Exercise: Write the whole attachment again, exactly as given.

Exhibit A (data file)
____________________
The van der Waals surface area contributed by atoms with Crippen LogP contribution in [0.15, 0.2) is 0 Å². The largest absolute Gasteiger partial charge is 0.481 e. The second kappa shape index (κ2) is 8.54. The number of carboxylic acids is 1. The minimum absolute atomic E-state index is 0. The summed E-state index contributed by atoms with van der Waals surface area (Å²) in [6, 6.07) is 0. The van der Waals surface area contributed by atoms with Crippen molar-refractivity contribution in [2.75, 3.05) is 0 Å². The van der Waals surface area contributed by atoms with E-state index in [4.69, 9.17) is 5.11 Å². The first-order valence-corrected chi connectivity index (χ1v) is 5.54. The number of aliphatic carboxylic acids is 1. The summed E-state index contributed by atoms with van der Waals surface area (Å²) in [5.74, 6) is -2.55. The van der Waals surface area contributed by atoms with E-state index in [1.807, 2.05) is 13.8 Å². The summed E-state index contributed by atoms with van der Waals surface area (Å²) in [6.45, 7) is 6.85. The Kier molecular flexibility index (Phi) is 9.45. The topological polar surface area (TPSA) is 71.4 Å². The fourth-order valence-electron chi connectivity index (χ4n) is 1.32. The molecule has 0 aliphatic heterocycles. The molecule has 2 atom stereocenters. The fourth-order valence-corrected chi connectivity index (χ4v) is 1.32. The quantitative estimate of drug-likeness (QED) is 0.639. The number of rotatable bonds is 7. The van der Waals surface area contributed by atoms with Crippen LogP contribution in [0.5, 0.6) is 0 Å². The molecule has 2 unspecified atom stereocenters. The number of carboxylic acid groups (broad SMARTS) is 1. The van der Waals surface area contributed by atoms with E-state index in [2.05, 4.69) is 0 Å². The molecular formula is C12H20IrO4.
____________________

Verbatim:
The van der Waals surface area contributed by atoms with Crippen LogP contribution in [0.15, 0.2) is 0 Å². The largest absolute Gasteiger partial charge is 0.481 e. The second kappa shape index (κ2) is 8.54. The number of carboxylic acids is 1. The minimum absolute atomic E-state index is 0. The summed E-state index contributed by atoms with van der Waals surface area (Å²) in [6, 6.07) is 0. The van der Waals surface area contributed by atoms with Crippen molar-refractivity contribution in [2.75, 3.05) is 0 Å². The van der Waals surface area contributed by atoms with E-state index in [4.69, 9.17) is 5.11 Å². The first-order valence-corrected chi connectivity index (χ1v) is 5.54. The number of aliphatic carboxylic acids is 1. The summed E-state index contributed by atoms with van der Waals surface area (Å²) in [5.74, 6) is -2.55. The van der Waals surface area contributed by atoms with E-state index in [1.807, 2.05) is 13.8 Å². The summed E-state index contributed by atoms with van der Waals surface area (Å²) in [6.45, 7) is 6.85. The Kier molecular flexibility index (Phi) is 9.45. The topological polar surface area (TPSA) is 71.4 Å². The fourth-order valence-electron chi connectivity index (χ4n) is 1.32. The molecule has 0 aliphatic heterocycles. The molecule has 2 atom stereocenters. The fourth-order valence-corrected chi connectivity index (χ4v) is 1.32. The quantitative estimate of drug-likeness (QED) is 0.639. The number of rotatable bonds is 7. The van der Waals surface area contributed by atoms with Crippen LogP contribution in [0.5, 0.6) is 0 Å². The molecule has 2 unspecified atom stereocenters. The number of carboxylic acid groups (broad SMARTS) is 1. The van der Waals surface area contributed by atoms with E-state index in [2.05, 4.69) is 0 Å². The molecular formula is C12H20IrO4.